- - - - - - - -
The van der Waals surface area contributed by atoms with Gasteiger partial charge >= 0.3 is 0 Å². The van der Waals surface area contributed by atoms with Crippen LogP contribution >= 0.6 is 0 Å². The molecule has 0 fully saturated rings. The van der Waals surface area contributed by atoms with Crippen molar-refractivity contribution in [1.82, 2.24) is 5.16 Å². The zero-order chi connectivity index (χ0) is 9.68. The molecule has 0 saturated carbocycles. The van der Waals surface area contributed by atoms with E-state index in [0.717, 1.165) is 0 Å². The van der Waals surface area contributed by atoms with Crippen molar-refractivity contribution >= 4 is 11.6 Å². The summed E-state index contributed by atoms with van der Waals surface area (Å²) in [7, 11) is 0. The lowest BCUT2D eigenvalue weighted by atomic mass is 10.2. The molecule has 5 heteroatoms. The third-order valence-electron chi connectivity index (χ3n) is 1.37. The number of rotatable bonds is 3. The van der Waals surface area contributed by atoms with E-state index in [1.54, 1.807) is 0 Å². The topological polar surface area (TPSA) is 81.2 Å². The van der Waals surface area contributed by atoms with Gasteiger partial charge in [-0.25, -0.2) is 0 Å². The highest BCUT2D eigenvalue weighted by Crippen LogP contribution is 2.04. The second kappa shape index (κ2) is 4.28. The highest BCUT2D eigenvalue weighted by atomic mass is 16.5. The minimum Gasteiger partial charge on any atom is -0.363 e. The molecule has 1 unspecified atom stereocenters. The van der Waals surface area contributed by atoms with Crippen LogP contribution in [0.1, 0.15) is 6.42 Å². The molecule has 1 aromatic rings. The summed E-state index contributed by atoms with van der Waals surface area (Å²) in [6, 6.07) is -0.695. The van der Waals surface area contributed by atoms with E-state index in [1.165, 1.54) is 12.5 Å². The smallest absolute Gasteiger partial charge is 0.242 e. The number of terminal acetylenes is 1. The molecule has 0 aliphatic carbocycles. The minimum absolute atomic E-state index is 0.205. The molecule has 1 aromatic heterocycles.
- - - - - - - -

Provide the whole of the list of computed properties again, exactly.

The van der Waals surface area contributed by atoms with Gasteiger partial charge >= 0.3 is 0 Å². The van der Waals surface area contributed by atoms with Crippen LogP contribution >= 0.6 is 0 Å². The molecule has 0 fully saturated rings. The van der Waals surface area contributed by atoms with Crippen molar-refractivity contribution in [1.82, 2.24) is 5.16 Å². The zero-order chi connectivity index (χ0) is 9.68. The molecule has 0 saturated carbocycles. The van der Waals surface area contributed by atoms with E-state index in [0.717, 1.165) is 0 Å². The van der Waals surface area contributed by atoms with Crippen molar-refractivity contribution >= 4 is 11.6 Å². The summed E-state index contributed by atoms with van der Waals surface area (Å²) in [7, 11) is 0. The lowest BCUT2D eigenvalue weighted by atomic mass is 10.2. The molecule has 5 heteroatoms. The third-order valence-electron chi connectivity index (χ3n) is 1.37. The number of rotatable bonds is 3. The van der Waals surface area contributed by atoms with E-state index in [1.54, 1.807) is 0 Å². The topological polar surface area (TPSA) is 81.2 Å². The van der Waals surface area contributed by atoms with Gasteiger partial charge in [-0.25, -0.2) is 0 Å². The highest BCUT2D eigenvalue weighted by Crippen LogP contribution is 2.04. The second kappa shape index (κ2) is 4.28. The highest BCUT2D eigenvalue weighted by atomic mass is 16.5. The minimum Gasteiger partial charge on any atom is -0.363 e. The molecule has 1 unspecified atom stereocenters. The van der Waals surface area contributed by atoms with Crippen LogP contribution in [0.1, 0.15) is 6.42 Å². The molecule has 1 aromatic rings. The summed E-state index contributed by atoms with van der Waals surface area (Å²) in [6, 6.07) is -0.695. The van der Waals surface area contributed by atoms with E-state index in [1.165, 1.54) is 12.5 Å². The smallest absolute Gasteiger partial charge is 0.242 e. The number of terminal acetylenes is 1. The molecule has 0 aliphatic carbocycles. The minimum absolute atomic E-state index is 0.205. The molecule has 1 aromatic heterocycles.